Kalak looked into the immortal king’s eyes. Black smoke rose from a small patch to their left. Groans of the dying haunted them from behind. There, in Jezrien’s eyes, Kalak saw anguish and grief. Perhaps even cowardice. This was a man hanging from a cliff by a thread.
Almighty above, Kalak thought. You’re broken too, aren’t you? They all were.
Kalak turned and walked to the side, where a low ridge overlooked part of the battlefield.
There were so many corpses, and among them walked the living. Men in primitive wraps, carrying spears topped by bronze heads. Juxtaposed between them were others in gleaming plate armor. One group walked past, four men in their ragged tanned skins or shoddy leather joining a powerful figure in beautiful silver plate, amazingly intricate. Such a contrast.
Jezrien stepped up beside him.
“They see us as divinities,” Kalak whispered. “They rely upon us, Jezrien. We’re all that they have.”
“They have the Radiants. That will be enough.”
Kalak shook his head. “He will not remain bound by this. The enemy. He will find a way around it. You know he will.”
“Perhaps.” The king of Heralds offered no further explanation.
“And Taln?” Kalak asked. The flesh burning. The fires. The pain over and over and over . . .
“Better that one man should suffer than ten,” Jezrien whispered. He seemed so cold. Like a shadow caused by heat and light falling on someone honorable and true, casting this black imitation behind.
Jezrien walked back to the ring of swords. His own Blade formed in his hands, appearing from mist, wet with condensation. “It has been decided, Kalak. We will go our ways, and we will not seek out one another. Our Blades must be left. The Oathpact ends now.” He lifted his sword and rammed it into the stone with the other seven.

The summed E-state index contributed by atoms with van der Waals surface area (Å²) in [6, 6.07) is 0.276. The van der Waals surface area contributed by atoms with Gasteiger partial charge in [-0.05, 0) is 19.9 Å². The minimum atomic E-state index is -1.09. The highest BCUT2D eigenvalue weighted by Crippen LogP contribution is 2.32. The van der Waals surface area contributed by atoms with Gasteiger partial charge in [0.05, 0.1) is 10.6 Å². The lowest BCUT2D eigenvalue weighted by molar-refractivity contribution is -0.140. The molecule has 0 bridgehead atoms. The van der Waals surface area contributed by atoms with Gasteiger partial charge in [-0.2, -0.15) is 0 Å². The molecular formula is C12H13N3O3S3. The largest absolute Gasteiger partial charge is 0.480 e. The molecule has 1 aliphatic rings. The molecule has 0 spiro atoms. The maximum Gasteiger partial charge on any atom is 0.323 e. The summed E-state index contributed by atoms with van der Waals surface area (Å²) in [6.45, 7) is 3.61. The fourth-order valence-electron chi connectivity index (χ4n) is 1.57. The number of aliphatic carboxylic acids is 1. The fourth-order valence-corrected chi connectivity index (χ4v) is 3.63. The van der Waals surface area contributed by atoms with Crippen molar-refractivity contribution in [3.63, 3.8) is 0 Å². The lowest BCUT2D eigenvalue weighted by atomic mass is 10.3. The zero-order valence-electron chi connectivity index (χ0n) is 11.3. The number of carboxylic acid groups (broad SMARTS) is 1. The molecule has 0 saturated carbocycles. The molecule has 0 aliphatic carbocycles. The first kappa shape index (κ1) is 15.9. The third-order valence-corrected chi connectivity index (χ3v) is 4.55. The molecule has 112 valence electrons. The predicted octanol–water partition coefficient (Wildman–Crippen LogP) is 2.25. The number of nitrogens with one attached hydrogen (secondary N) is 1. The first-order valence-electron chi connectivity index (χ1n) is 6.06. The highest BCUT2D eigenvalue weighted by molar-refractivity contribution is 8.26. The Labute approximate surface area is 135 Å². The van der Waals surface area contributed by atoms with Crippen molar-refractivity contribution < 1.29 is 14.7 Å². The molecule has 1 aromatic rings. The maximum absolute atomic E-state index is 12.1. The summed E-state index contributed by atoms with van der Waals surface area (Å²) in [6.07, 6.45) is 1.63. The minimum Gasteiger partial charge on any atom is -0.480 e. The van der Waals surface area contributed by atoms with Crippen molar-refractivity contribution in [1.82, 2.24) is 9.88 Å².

Jezrien hesitated, looking at the sword, then bowed his head and turned away. As if ashamed. “We chose this burden willingly. Well, we can choose to drop it if we wish.”
“What do we tell the people, Jezrien?” Kalak asked. “What will they say of this day?”
“It’s simple,” Jezrien said, walking away. “We tell them that they finally won. It’s an easy enough lie. Who knows? Maybe it will turn out to be true.”
Kalak watched Jezrien depart across the burned landscape. Finally, he summoned his own Blade and slammed it into the stone beside the other eight. He turned and walked in the direction opposite from Jezrien.
And yet, he could not help glancing back at the ring of swords and the single open spot. The place where the tenth sword should have gone.
The one of them who was lost. The one they had abandoned.
Forgive us, Kalak thought, then left.